One simple phone call.
That’s all it would have taken to prevent a flap involving the presence of North Las Vegas motorcycle police Tuesday evening at a UNLV poetry competition partly sponsored by a Black Lives Matter group.
But instead, the seven officers showed up unannounced and proceeded to ride on the Student Union’s patio area, sparking concern among the event participants that the police were trying to intimidate the attendees.
Given the lack of notice and the vacuum of information, those concerns were justifiable. Why in the world would a group of North Las Vegas officers have had reason to be on campus, miles away from the North Las Vegas city limits, at the exact time of the competition?
City officials responded by saying the officers were conducting routine training and had no idea the event was taking place. As for the timing, officials said it was the city’s practice to conduct training during evening hours so as to limit disruptions.
But that explanation didn’t satisfy participants or university officials, and reasonably so. Questions remain, including why, in a city as big as North Las Vegas, the department apparently can’t find one single place to practice riding motorcycles in tight spaces.
Worse, the city contended it had an informal agreement with UNLV to use the campus as a training site, but the university said no such agreement existed.
Amid the confusion and lack of information, Black Lives Matter and the university’s NAACP chapter requested an apology from North Las Vegas and a face-to-face meeting with city officials.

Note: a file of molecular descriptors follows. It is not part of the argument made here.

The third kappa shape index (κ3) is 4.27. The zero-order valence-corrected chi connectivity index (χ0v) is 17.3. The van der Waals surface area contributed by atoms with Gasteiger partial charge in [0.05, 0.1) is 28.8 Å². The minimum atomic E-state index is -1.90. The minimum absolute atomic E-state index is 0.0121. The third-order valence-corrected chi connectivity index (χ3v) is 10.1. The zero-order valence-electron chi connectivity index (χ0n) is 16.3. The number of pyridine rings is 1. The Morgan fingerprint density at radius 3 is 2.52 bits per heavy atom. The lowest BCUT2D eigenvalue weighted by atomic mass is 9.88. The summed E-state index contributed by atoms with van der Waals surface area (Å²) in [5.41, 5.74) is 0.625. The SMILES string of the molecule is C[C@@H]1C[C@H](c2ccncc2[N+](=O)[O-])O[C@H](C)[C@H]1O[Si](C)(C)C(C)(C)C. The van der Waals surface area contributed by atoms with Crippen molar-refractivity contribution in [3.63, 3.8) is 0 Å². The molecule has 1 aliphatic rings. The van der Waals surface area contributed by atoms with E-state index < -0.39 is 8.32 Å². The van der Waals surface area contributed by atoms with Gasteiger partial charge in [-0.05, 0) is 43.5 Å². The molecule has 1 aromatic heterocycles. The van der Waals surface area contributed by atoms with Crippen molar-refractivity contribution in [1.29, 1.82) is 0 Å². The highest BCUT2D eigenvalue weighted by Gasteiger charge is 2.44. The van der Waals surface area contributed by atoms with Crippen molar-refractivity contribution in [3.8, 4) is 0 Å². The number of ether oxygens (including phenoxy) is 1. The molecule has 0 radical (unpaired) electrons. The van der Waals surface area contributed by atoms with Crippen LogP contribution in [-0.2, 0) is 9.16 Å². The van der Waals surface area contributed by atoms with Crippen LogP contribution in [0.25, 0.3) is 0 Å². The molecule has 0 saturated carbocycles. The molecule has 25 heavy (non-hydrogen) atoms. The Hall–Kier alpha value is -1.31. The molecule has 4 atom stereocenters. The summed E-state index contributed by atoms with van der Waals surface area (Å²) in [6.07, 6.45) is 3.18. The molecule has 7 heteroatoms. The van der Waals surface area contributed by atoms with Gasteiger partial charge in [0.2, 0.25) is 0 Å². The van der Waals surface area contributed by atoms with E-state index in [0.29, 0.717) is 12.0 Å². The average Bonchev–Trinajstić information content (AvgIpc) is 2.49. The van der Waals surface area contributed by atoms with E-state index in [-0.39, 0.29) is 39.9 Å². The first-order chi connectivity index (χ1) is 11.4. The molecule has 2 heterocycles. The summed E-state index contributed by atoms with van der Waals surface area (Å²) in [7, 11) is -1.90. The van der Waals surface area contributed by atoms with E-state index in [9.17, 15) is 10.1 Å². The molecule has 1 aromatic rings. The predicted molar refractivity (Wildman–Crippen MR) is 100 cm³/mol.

It’s a fair request. The city should apologize.
That’s not to suggest the officers did anything wrong. There’s been no indication that their intention was to bully the crowd — in fact, a video of the patio area shows it to be empty as officers ride around tables. So the officers should be given the benefit of any doubt.
This is also not a show of disrespect for law enforcement. Regardless of where they serve, officers richly deserve the community’s cooperation and support.
But respect goes both ways, and the city should acknowledge that the unannounced presence of the officers was hurtful. There’s nothing ignoble about apologizing for an inadvertent mistake — in this case, not notifying the university.
City officials have already acknowledged that the lack of notice was a failure on their part. And although it hadn’t been the city’s policy to give notification, Police Chief Alexander Perez has indicated through a city spokeswoman that he believes it’s a good practice to follow.
So taking the next step and apologizing would help ease the hurt feelings and shore up trust that might have been strained. It’s the right thing to do.